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By Natalia Zinets and Alessandra Prentice
KIEV, Nov 14 (Reuters) - The World Bank is working with the Ukrainian government to ensure a pension reform law is fair and fiscally sound despite being watered down with “unfortunate” amendments, World Bank President Jim Yong Kim said on Tuesday.
The October reform aims to plug a pension deficit of $5 billion and is a condition for more financial assistance from the International Monetary Fund, which supports Ukraine’s war-scarred economy with a $17.5-billion bailout programme.
Ukraine spends more on pensions as a percentage of gross domestic product than almost any other country and its 12 million pensioners are almost equal to the number with jobs.
The World Bank and the IMF, which jointly advised the government on the pension law, have been reviewing hundreds of amendments that were added to the bill without their consultation before it was adopted by parliament.
“There are extra provisions in the pension reform that we feel are very unfortunate,” Kim said during a two-day visit to Kiev.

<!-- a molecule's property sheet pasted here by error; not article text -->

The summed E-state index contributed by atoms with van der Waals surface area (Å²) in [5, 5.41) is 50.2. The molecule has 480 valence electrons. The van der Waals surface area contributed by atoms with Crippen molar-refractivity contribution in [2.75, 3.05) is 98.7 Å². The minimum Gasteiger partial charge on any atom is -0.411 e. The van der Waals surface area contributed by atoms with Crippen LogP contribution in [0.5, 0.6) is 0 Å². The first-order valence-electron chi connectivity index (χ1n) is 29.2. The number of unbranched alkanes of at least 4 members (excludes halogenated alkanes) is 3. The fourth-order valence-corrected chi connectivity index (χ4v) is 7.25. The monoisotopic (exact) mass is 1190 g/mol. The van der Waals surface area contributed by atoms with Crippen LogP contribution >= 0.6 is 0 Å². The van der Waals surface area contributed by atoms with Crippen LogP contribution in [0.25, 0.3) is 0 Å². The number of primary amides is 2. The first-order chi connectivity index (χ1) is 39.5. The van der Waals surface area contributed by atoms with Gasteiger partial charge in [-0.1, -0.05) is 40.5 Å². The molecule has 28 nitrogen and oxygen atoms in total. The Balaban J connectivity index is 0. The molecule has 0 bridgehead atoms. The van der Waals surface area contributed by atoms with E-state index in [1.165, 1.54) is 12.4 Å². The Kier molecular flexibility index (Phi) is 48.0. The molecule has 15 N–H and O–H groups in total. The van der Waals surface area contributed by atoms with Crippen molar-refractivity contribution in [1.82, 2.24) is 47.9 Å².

“But we feel that, working with the ministry, there are ways of ensuring that the poor are targeted. In other words, we’re focusing on making the pension reform work in the form it currently is in,” he told reporters.
“The one area we are most worried about and the government needs to take action on is ensuring that there is an incentive for everyone to contribute to the pension system,” he said.
According to the World Bank and IMF, the law should require all citizens to make a set number of annual pension contributions before they can retire with a full state pension.
The World Bank is also pressing Ukraine to enact a reform to lift a moratorium on land sales, which the bank says will unlock more investment but which is strongly resisted by some parties.
“Land market reform is critical for the future of Ukraine,” Kim said at a second briefing later on Tuesday.
The World Bank and the IMF also want Ukraine to set up a special anti-corruption court, which they see as crucial to helping the work of the national anti-corruption bureau. (Editing by Matthias Williams and Janet Lawrence)